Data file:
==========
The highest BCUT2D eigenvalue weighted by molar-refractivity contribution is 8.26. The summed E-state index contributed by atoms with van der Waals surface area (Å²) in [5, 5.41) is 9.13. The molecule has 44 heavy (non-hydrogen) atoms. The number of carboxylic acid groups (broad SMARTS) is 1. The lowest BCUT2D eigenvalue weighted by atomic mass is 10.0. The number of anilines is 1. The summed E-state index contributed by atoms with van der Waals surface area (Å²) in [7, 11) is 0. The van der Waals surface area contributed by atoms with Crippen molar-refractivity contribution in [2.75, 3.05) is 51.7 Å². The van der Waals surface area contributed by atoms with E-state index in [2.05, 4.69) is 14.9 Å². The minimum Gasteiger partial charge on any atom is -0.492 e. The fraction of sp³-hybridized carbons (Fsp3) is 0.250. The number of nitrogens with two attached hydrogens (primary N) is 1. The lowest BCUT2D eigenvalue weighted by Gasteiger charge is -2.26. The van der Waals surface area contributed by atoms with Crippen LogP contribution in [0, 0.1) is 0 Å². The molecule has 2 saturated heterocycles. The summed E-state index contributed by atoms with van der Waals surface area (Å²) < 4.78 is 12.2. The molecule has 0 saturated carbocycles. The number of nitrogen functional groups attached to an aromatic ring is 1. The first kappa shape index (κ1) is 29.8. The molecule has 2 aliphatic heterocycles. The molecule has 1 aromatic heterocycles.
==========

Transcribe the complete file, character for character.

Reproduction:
The highest BCUT2D eigenvalue weighted by molar-refractivity contribution is 8.26. The summed E-state index contributed by atoms with van der Waals surface area (Å²) in [5, 5.41) is 9.13. The molecule has 44 heavy (non-hydrogen) atoms. The number of carboxylic acid groups (broad SMARTS) is 1. The lowest BCUT2D eigenvalue weighted by atomic mass is 10.0. The number of anilines is 1. The summed E-state index contributed by atoms with van der Waals surface area (Å²) in [7, 11) is 0. The van der Waals surface area contributed by atoms with Crippen molar-refractivity contribution in [2.75, 3.05) is 51.7 Å². The van der Waals surface area contributed by atoms with E-state index in [2.05, 4.69) is 14.9 Å². The minimum Gasteiger partial charge on any atom is -0.492 e. The fraction of sp³-hybridized carbons (Fsp3) is 0.250. The number of nitrogens with two attached hydrogens (primary N) is 1. The lowest BCUT2D eigenvalue weighted by Gasteiger charge is -2.26. The van der Waals surface area contributed by atoms with Crippen LogP contribution in [0, 0.1) is 0 Å². The molecule has 2 saturated heterocycles. The summed E-state index contributed by atoms with van der Waals surface area (Å²) < 4.78 is 12.2. The molecule has 0 saturated carbocycles. The number of nitrogen functional groups attached to an aromatic ring is 1. The first kappa shape index (κ1) is 29.8. The molecule has 2 aliphatic heterocycles. The molecule has 1 aromatic heterocycles.